Monday, March 17, 2008

How many humans to die in the next 100 years?

Not sure why this Dilbert post appeals to me. I blame years of economics training. The environmental economics link is Malthus related.

I suspect that Dibert's worse case scenario is about right. Add in a little bit of climate change induced catastrophe and some resource related wars in the next 100 years and the numbers could fly up.

Sadly I got pretty close. What does that mean?

Try This at Home

Let me try a little test with you. I’ll ask you a question, and you answer within 5 seconds. The point is to see how different your first reaction is to the answer you eventually settle on.

Here’s the setup. Imagine a baby born today, who ends up living to the age of 100. Now think about the course of that baby’s hundred years on earth, and answer the following question in five seconds. No cheating. Five seconds.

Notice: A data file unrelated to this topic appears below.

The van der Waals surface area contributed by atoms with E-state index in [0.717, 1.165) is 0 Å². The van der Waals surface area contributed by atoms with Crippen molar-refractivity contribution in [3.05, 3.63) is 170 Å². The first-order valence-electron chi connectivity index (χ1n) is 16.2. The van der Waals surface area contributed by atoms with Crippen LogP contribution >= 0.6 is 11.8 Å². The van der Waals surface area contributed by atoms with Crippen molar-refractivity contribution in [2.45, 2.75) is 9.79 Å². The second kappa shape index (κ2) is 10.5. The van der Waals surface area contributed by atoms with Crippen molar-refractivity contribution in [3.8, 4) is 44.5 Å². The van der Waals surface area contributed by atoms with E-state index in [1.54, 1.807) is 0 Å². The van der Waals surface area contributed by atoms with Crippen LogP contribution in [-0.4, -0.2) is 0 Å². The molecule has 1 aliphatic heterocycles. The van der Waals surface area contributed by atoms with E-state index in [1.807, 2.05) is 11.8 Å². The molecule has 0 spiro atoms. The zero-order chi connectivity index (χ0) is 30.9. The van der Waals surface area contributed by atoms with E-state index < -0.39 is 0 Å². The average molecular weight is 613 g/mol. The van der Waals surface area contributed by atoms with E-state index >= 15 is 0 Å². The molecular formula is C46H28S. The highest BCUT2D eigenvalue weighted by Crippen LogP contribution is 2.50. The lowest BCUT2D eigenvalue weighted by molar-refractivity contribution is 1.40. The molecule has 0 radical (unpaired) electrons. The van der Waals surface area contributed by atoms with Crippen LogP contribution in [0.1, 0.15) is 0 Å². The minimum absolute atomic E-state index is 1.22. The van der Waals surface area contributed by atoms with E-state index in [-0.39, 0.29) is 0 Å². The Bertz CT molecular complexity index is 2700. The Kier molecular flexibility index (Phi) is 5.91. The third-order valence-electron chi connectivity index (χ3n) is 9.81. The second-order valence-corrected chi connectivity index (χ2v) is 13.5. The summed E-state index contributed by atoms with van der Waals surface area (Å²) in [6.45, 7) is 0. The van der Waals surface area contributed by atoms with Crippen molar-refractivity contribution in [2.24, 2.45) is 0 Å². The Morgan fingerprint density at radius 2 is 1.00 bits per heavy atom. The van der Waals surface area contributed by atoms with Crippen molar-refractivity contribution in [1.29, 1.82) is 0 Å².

Question: During that baby’s 100 years of life, how many people will die?


Don’t read on until you have your answer.

I’ll bet your answer was somewhere in the millions.

There are 6 billion people on earth right now, and virtually all of them will die in the next hundred years. Add to that the several billion who will be born during the baby’s life and not be so lucky to live to old age. I think an estimate of 10 billion deaths is entirely reasonable. And that’s if things go well. The worst case is probably 20 billion people.

Is that mind-boggling?

1 comment:

Jim said...

I thought you were going to ask implicitly how many might die and not be replaced-- because they died an unpleasant death via flood, famine, avian flu, or war. If the earth cycles through 12 billion in the next century and there's 1 billion left, that's different there being 9 billion left.